Besides Nigerian Civil Aviation Authority (NCAA), Federal Airports Authority of Nigeria (FAAN), Port Health, Quarantine and Customs, the following agencies also collect unofficial charges en bloc: Anti Bomb Squad of the Nigeria Police Force, National Agency for Food, Drug Administration and Control (NAFDAC), Standard Organisation of Nigeria (SON) and National Drug Law Enforcement Agency (NDLEA).

Chairman, Export Group of Lagos Chamber Commerce and Industry (LCCI), Bosun Solarin, said bureaucracy and cumbersome regulations had made it almost impossible for exporters to thrive, adding that Nigeria should blame itself for rejected goods.

“Should we continue to allow badly processed and packaged items/goods through those cargo sheds? No wonder our products receive negative comments outside the country,” Solarin queried.

She advised government and its multiple agencies to deemphasise revenue generation, describing the current levies as stifling. She mentioned that NAFDAC charges businesses about N40,000 for each product, with a cap of only five products per producer.

“Why restrict businesses that have the capacity to do more products? If the business wants to add the sixth product, they are charged N90,000 for NAFDAC certification. Why?”

A member of the Association of Export Agents, Olufemi Kayode, also regretted that the country had not taken deliberate efforts to develop processing and export zones to international standards.

“Our terminals are in complete chaos and unkempt for international export. Go to SAHCO and NAHCO terminals in Lagos and see for yourself. The micro and small-scale exporters are not being attended to. So, we have the terminal been patronised by only individual exporters.

“Only 60 per cent of what comes through the airports are informal trade and people will cut corners because the system is allowing them. Yet, the same stake and system are against small-scale businesses. No one has good knowledge of packaging, that is why our goods are being rejected or destroyed abroad,” Kayode said.

Officials of the Nigeria Agricultural Quarantine Services explained that the mandatory guidelines are clearly stated online. “But most exporters are always looking for shortcuts. More so, we are grossly understaffed to fully monitor the processes from the farm, to storage, packaging, and export – as provided for in the guideline.”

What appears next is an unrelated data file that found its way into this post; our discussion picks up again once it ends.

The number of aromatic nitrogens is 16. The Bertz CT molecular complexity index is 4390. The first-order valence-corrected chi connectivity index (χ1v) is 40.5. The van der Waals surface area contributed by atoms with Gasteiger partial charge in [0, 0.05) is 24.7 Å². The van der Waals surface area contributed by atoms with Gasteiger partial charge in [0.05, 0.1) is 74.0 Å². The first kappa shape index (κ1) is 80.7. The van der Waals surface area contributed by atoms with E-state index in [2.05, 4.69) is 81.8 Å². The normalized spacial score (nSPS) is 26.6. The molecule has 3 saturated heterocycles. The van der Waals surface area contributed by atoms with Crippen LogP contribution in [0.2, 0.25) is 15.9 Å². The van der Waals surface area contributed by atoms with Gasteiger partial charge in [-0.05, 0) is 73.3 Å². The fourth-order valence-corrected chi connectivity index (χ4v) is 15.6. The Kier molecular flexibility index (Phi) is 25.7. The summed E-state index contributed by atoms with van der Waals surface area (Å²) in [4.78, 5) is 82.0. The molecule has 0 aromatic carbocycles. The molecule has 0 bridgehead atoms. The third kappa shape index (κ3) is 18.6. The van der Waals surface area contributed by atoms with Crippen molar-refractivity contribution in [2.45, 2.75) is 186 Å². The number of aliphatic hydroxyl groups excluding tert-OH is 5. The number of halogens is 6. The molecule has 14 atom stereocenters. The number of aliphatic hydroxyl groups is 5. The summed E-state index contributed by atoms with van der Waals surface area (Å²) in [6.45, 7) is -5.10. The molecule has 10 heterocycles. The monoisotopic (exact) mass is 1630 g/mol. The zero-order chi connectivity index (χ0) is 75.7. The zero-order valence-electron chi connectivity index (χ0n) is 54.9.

Assistant Director, Investor Promotion, Nigerian Export Processing Zone Authority (NEPZA), Augustine Onyekwere, admitted that, unfortunately, air transport and export sections are still suffering the old malaise of multiple charges, and perhaps now at its higher levels.

Onyekwere said government agencies had put up many bottlenecks to make it very difficult for air cargo sector to thrive.

“Until these hurdles are crossed, government efforts to attract more revenue into the gross domestic product (GDP) will not materialise. That is the reason the air cargo sector is not thriving and costs the country $250 billon on agro-export produce to the country alone,” he said.

Onyekwere added that it was to solve those problems and entice investors that the Federal Government had designated five airports as special economic and free trade zones.

“Unfortunately, most of the (government) agencies do not understand the workings of a free trade zone,” he said.

Aviation Security Consultant, Group Capt. John Ojikutu (rtd), however, disagreed with the idea of designating already busy airports as free trade zones, while there are idle dedicated cargo airports.

Ojikutu noted that there are 22 federal airports with an average of 16 million passengers yearly; five international airports with 80 per cent of the annual passenger traffic and 90 per cent (200,000 metric tons) of air cargo traffic out of over 100 million tons available nationwide.

“But there are 13 designated as cargo airports with less than 10,000 tons yearly, yet not one of them is considered for Export Processing Zone (EPZ) nor Economic Free Zone (EFZ), but the international airports that are also joint-users with the Nigerian Air Force (NAF); with multiple federal agencies, mostly located in complicated urban development areas and complicated security control. Who is doing these to us unilaterally, using the President’s name always? Who will save us from ourselves?”

Managing Director of FAAN, Capt. Rabiu Yadudu, said an aviation cargo guideline should be the starting point to correcting the wrongs and mistakes that had been impediments over the years.

“In this document, we should be able to identify these impediments and chart an implementable action plan that will be followed by all stakeholders to achieve our common goal, which is to reverse the deficits in imports/exports ratio and domestic cargo distribution.

“In my opinion, having an operational single window for export will be a starting point and FAAN is willing and able to provide the enabling facilities,” Yadudu said.